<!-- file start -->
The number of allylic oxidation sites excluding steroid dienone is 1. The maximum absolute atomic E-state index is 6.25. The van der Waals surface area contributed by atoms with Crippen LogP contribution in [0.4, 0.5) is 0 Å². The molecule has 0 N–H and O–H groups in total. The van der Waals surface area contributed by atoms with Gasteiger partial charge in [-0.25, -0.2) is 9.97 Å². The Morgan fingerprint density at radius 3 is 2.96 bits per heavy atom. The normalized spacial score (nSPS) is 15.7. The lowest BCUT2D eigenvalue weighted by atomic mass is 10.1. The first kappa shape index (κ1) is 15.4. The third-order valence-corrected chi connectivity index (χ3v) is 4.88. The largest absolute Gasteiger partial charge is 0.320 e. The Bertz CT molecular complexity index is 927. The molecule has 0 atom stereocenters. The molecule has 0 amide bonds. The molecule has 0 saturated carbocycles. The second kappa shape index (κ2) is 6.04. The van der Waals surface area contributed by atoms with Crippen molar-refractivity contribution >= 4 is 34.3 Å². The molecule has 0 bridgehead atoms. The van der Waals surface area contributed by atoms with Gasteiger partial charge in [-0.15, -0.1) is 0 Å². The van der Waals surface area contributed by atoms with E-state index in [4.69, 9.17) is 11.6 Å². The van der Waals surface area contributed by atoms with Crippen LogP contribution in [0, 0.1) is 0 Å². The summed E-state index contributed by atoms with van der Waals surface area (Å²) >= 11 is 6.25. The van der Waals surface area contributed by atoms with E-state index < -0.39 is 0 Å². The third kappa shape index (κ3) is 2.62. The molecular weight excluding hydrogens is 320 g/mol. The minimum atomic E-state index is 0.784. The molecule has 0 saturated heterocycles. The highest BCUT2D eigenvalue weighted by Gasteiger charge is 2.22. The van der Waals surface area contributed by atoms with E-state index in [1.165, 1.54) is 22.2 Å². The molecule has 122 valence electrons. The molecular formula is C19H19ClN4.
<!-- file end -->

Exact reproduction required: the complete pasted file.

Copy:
The number of allylic oxidation sites excluding steroid dienone is 1. The maximum absolute atomic E-state index is 6.25. The van der Waals surface area contributed by atoms with Crippen LogP contribution in [0.4, 0.5) is 0 Å². The molecule has 0 N–H and O–H groups in total. The van der Waals surface area contributed by atoms with Gasteiger partial charge in [-0.25, -0.2) is 9.97 Å². The Morgan fingerprint density at radius 3 is 2.96 bits per heavy atom. The normalized spacial score (nSPS) is 15.7. The lowest BCUT2D eigenvalue weighted by atomic mass is 10.1. The first kappa shape index (κ1) is 15.4. The third-order valence-corrected chi connectivity index (χ3v) is 4.88. The largest absolute Gasteiger partial charge is 0.320 e. The Bertz CT molecular complexity index is 927. The molecule has 0 atom stereocenters. The molecule has 0 amide bonds. The molecule has 0 saturated carbocycles. The second kappa shape index (κ2) is 6.04. The van der Waals surface area contributed by atoms with Crippen molar-refractivity contribution >= 4 is 34.3 Å². The molecule has 0 bridgehead atoms. The van der Waals surface area contributed by atoms with Gasteiger partial charge in [-0.15, -0.1) is 0 Å². The van der Waals surface area contributed by atoms with E-state index in [4.69, 9.17) is 11.6 Å². The van der Waals surface area contributed by atoms with Crippen LogP contribution in [0, 0.1) is 0 Å². The summed E-state index contributed by atoms with van der Waals surface area (Å²) >= 11 is 6.25. The van der Waals surface area contributed by atoms with E-state index < -0.39 is 0 Å². The third kappa shape index (κ3) is 2.62. The molecular weight excluding hydrogens is 320 g/mol. The minimum atomic E-state index is 0.784. The molecule has 0 saturated heterocycles. The highest BCUT2D eigenvalue weighted by Gasteiger charge is 2.22. The van der Waals surface area contributed by atoms with E-state index in [1.165, 1.54) is 22.2 Å². The molecule has 122 valence electrons. The molecular formula is C19H19ClN4.